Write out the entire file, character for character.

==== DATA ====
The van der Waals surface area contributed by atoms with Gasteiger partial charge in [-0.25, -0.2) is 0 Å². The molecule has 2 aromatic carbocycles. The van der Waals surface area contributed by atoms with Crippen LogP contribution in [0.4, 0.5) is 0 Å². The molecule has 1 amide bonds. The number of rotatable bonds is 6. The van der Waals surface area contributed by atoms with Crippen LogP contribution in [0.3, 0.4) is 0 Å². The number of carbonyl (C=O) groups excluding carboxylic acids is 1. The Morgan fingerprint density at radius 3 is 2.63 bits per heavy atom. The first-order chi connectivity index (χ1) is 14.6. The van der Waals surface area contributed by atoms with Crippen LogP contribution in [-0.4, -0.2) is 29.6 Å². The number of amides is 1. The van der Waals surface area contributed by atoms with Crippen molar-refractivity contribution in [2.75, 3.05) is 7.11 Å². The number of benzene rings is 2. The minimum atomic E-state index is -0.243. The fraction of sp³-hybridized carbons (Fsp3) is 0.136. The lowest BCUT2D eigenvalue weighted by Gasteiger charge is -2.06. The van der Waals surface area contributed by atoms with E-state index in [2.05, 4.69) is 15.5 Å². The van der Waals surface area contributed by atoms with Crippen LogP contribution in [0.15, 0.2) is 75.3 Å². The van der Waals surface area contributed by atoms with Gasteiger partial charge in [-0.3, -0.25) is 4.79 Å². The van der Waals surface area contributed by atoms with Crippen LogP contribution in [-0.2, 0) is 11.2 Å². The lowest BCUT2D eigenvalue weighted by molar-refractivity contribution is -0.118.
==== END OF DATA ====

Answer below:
The van der Waals surface area contributed by atoms with Gasteiger partial charge in [-0.25, -0.2) is 0 Å². The molecule has 2 aromatic carbocycles. The van der Waals surface area contributed by atoms with Crippen LogP contribution in [0.4, 0.5) is 0 Å². The molecule has 1 amide bonds. The number of rotatable bonds is 6. The van der Waals surface area contributed by atoms with Crippen LogP contribution in [0.3, 0.4) is 0 Å². The number of carbonyl (C=O) groups excluding carboxylic acids is 1. The Morgan fingerprint density at radius 3 is 2.63 bits per heavy atom. The first-order chi connectivity index (χ1) is 14.6. The van der Waals surface area contributed by atoms with Crippen LogP contribution in [-0.4, -0.2) is 29.6 Å². The number of amides is 1. The van der Waals surface area contributed by atoms with Crippen molar-refractivity contribution in [2.75, 3.05) is 7.11 Å². The number of benzene rings is 2. The minimum atomic E-state index is -0.243. The fraction of sp³-hybridized carbons (Fsp3) is 0.136. The lowest BCUT2D eigenvalue weighted by Gasteiger charge is -2.06. The van der Waals surface area contributed by atoms with E-state index in [2.05, 4.69) is 15.5 Å². The van der Waals surface area contributed by atoms with Crippen LogP contribution in [0.15, 0.2) is 75.3 Å². The van der Waals surface area contributed by atoms with Gasteiger partial charge in [-0.3, -0.25) is 4.79 Å². The van der Waals surface area contributed by atoms with Crippen LogP contribution in [-0.2, 0) is 11.2 Å². The lowest BCUT2D eigenvalue weighted by molar-refractivity contribution is -0.118.